Picture the Great Sahara. The popular impression will do: it has the merit of simplicity: glaring desert, dark-blue sky, vertical sun, and there you are. Omit the mirage and the thirsty man; but, instead, mix sombre colours and work up the African desert into a fairly desirable piece of Australian sheep-country.
This, too, is a simple matter. You have only to cover the desert with pale-green saliferous bushes, no higher than a man’s knee; quite a scanty covering will do, so that in the thickest places plenty of sand may still be seen; and there should be barren patches to represent the low sand-hills and the smooth clay-pans. Then have a line of low-sized dark-green scrub at the horizon; but bite in one gleaming, steely speck upon this sombre rim.
Conceive this modification of the desert, and you have a fair notion of the tract of country — six miles by five — which was known on Bindarra Station as the ‘Yelkin Paddock,’ the largest paddock in the ‘C Block.’
Multiply this area by six; divide and subdivide the product by wire fences, such as those that enclose the Yelkin Paddock; water by means of excavations and wells and whims; stock with the pure merino and devastate with the accursed rabbit; and (without troubling about the homestead, which is some miles north of the Yelkin) you will have as good an idea of the Bindarra ‘run,’ as a whole, as of its sixth part, the paddock under notice.
The conspicuous mark upon the distant belt of dingy low-sized forest — the object that glitters in the strong sunlight, so that it can be seen across miles and miles of plain — is merely the galvanised-iron roof of a log-hut, the hut that has been the lodging of the boundary-rider of the Yelkin Paddock ever since the Yelkin Paddock was fenced.
A boundary-rider is not a ‘boss’ in the Bush, but he is an important personage, in his way. He sees that the sheep in his paddock ‘draw’ to the water, that there is water for them to draw to, and that the fences and gates are in order. He is paid fairly, and has a fine, free, solitary life. But no boundary-rider had ever stopped long at the Yelkin hut. The solitude was too intense. After a trial of a few weeks — sometimes days — the man invariably rolled up his blankets, walked in to the homestead, said that there was moderation in all things, even in solitude, and demanded his cheque. The longest recorded term of office in the Yelkin Paddock was six months; but that boundary-rider had his reasons: he was wanted by the police. When, after being captured in the hut, this man was tried and hanged for a peculiarly cold-blooded murder, the Yelkin post became even harder to fill than it had been before.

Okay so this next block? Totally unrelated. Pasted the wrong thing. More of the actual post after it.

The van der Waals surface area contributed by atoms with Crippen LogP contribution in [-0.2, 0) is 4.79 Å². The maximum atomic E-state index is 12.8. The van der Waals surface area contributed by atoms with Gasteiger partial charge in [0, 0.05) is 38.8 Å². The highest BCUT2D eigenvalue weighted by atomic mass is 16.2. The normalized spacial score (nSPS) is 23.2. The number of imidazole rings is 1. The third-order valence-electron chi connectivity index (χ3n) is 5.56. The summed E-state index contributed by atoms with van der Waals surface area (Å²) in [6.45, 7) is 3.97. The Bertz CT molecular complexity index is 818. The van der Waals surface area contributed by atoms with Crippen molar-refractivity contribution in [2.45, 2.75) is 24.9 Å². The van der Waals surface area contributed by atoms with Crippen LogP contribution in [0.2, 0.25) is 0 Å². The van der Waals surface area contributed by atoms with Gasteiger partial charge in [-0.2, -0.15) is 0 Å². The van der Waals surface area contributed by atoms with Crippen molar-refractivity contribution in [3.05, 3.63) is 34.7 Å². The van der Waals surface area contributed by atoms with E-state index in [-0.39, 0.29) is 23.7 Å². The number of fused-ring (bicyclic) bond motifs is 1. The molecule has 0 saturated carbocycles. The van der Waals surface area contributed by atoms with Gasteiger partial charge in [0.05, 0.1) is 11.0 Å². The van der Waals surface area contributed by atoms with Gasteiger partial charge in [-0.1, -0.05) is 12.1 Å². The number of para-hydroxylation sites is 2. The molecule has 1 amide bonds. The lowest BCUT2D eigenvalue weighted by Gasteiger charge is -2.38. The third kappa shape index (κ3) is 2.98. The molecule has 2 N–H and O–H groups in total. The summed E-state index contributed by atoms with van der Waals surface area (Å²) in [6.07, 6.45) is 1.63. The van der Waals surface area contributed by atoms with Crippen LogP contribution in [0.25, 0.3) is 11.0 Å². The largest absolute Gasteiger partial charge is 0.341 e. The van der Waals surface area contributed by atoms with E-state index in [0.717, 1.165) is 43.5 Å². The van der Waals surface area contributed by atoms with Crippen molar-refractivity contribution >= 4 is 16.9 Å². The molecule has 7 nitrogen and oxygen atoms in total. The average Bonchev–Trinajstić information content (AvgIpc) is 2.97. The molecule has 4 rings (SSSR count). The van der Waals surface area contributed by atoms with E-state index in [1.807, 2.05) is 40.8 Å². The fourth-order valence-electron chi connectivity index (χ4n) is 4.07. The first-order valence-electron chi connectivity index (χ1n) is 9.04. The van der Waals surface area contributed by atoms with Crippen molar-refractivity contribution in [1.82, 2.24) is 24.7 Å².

During the Australian summer following that other summer which witnessed the events of the previous chapters, this post was not only filled for many months by the same boundary-rider, but it was better filled than it had ever been before. Moreover, the boundary-rider was thoroughly satisfied, and even anxious to remain. The complete solitude had been far less appreciated by the gentleman with the rope round his neck; for him it had terrors. The present boundary-rider knew no terrors. The solitude was more than acceptable; the Crusoe-like existence was entirely congenial; the level breezy plains, the monotonous procession of brilliant, blazing days, and the life of the saddle and the hut, were little less than delightful, to the new boundary-rider in the Yelkin. They were the few pleasures left in a spoilt life.
There could have been no better cabin for ‘a life awry’ (not even in the Bush, the living sepulchre of so many such) than the Yelkin hut. But it was not the place to forget in. There are, however, strong natures that can never forget, and still live on. There are still stronger natures that do not seek to forget, yet retain some of the joy of living side by side with the full sorrow of remembrance. The boundary-rider’s was one of these.
The boundary-rider saw but few faces from the home-station; none from anywhere else. But, one glowing, hot-wind day, early in January, a mounted traveller entered the Yelkin Paddock by the gate in the south fence. He was following the main track to the homestead, and this track crossed a corner of the Yelkin Paddock, the corner most remote from the hut. He did not seem a stranger, for he glanced but carelessly at the diverging yet conterminous wheel-marks which are the puzzling feature of all Bush roads. He was a pallid, gaunt, black-bearded man: so gaunt and so pallid, indeed, that no one would have taken him at the first glance, or at the second either, for Alfred Bligh.
Yet it was Alfred — straight, virtually, from his sick-bed. As soon as he could stand (which was not for weeks) he had been taken on board the steamer. The voyage, it was hoped, would do him good, and he was bent on going — to find his wife. It did not do him much good; the eyes that swept at last the territory of his father-in-law were the sunken, wistful eyes of a shattered man.